Yalta

Where the world was carved up at the end of World War II

We sailed overnight a short distance from one of the coldest of the Cold War sights, Sevastopol, to where the Cold War arguably began.

Yalta is a stunning seaside resort of the Black Sea, sweltering hot and enormously popular in the summer, including the days we visited. Surrounded by mountains and cliffs and gorgeous beaches, Yalta attracted the attention of the Czars and their families in the 19th century. Eventually, as the Czar’s regime was crumbling, Nicholas II, perhaps the most hapless ruler of all time, decided a new palace on the Crimean peninsula would be just the thing and in 1911 commissioned Livadia Palace, a masterpiece. The Czar and his family would be out of power in six years and dead soon after. They would visit here only four times, but had they come and stayed, likely they would have survived. The British hauled lots of noblemen out of here as the Bolsheviks took power, and the Romanovs were, after all, relatives of the British monarchs. It’s unlikely they would have been left stranded.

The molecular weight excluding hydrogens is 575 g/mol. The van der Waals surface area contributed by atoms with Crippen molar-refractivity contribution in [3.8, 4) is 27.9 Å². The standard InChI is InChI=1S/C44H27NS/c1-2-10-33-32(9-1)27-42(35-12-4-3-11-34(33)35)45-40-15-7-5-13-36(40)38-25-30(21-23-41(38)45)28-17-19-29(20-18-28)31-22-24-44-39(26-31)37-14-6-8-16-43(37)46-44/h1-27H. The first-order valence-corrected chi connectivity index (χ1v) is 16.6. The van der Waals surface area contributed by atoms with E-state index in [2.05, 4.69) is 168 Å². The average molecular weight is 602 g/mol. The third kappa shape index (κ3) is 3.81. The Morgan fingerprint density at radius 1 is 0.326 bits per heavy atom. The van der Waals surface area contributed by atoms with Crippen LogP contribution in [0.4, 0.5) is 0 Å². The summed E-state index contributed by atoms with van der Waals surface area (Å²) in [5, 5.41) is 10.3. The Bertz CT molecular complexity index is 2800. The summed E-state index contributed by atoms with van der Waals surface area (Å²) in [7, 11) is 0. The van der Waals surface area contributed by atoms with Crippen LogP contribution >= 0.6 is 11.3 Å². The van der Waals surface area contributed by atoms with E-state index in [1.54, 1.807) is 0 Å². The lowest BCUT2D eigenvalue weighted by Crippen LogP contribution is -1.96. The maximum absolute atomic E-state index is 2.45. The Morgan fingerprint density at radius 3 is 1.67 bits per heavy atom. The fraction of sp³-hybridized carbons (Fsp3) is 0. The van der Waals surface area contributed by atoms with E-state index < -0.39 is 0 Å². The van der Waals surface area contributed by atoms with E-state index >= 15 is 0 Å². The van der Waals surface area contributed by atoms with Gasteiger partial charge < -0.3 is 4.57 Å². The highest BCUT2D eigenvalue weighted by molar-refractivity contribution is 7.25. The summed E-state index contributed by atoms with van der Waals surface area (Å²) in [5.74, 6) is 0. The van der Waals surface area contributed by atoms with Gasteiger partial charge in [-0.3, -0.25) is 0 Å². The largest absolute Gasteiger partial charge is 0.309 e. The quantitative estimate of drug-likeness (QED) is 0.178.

By the end of World War I Livadia was a sanatorium for peasants, but in the fall of 1944 as the western powers, Britain’s Winston Churchill, the U.S. President Franklin Roosevelt and the Soviet Union’s Joseph Stalin were looking for a place to make decisions regarding the post-war world, they decided to meet in Yalta at Livadia Palace. When the three powers met again a few months later (July) in Potsdam in the outskirts of Berlin the war against Germany had been won (in May); Roosevelt was dead, and Churchill had been voted out of office.

Today Yalta is not an easy place to get to, but that deters no one. Buses from Sevastopol run frequently and there are good roads. Yalta has no railroad connections or airport.

The guide program included a ride to Sparrows Nest, a touristy narrow spot on a highway above the ocean with a view of a castle that a German built in the 1910s. Much of the castle, after an earthquake, rumbled down into the ocean only to be rebuilt later as a restaurant. The author Anton Chekhov’s house is nearby and an easy reach on your own.

Photo: An entrance door, Livadia Palace. Photos will be regularly added to each post as time permits. Design element photos of many sites such as carpet, wallpaper, doors et cetera will also be processed and added sometime in late August and September.

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